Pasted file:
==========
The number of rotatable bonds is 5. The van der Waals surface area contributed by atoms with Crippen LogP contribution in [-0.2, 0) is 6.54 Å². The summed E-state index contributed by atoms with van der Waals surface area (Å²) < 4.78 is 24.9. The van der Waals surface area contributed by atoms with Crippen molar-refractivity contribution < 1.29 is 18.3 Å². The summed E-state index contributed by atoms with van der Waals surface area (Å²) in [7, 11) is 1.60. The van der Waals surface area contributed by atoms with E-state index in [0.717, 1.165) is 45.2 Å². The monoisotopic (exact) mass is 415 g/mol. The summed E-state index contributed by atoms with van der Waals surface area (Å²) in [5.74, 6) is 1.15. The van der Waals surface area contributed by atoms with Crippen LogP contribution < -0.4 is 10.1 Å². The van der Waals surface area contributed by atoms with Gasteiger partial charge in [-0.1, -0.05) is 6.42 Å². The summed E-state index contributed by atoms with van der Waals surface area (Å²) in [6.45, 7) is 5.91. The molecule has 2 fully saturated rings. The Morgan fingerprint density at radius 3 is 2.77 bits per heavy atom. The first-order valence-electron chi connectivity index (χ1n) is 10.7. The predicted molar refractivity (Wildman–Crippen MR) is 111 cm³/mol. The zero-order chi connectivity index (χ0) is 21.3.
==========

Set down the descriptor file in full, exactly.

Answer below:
The number of rotatable bonds is 5. The van der Waals surface area contributed by atoms with Crippen LogP contribution in [-0.2, 0) is 6.54 Å². The summed E-state index contributed by atoms with van der Waals surface area (Å²) < 4.78 is 24.9. The van der Waals surface area contributed by atoms with Crippen molar-refractivity contribution < 1.29 is 18.3 Å². The summed E-state index contributed by atoms with van der Waals surface area (Å²) in [7, 11) is 1.60. The van der Waals surface area contributed by atoms with E-state index in [0.717, 1.165) is 45.2 Å². The monoisotopic (exact) mass is 415 g/mol. The summed E-state index contributed by atoms with van der Waals surface area (Å²) in [5.74, 6) is 1.15. The van der Waals surface area contributed by atoms with Crippen LogP contribution < -0.4 is 10.1 Å². The van der Waals surface area contributed by atoms with Gasteiger partial charge in [-0.1, -0.05) is 6.42 Å². The summed E-state index contributed by atoms with van der Waals surface area (Å²) in [6.45, 7) is 5.91. The molecule has 2 fully saturated rings. The Morgan fingerprint density at radius 3 is 2.77 bits per heavy atom. The first-order valence-electron chi connectivity index (χ1n) is 10.7. The predicted molar refractivity (Wildman–Crippen MR) is 111 cm³/mol. The zero-order chi connectivity index (χ0) is 21.3.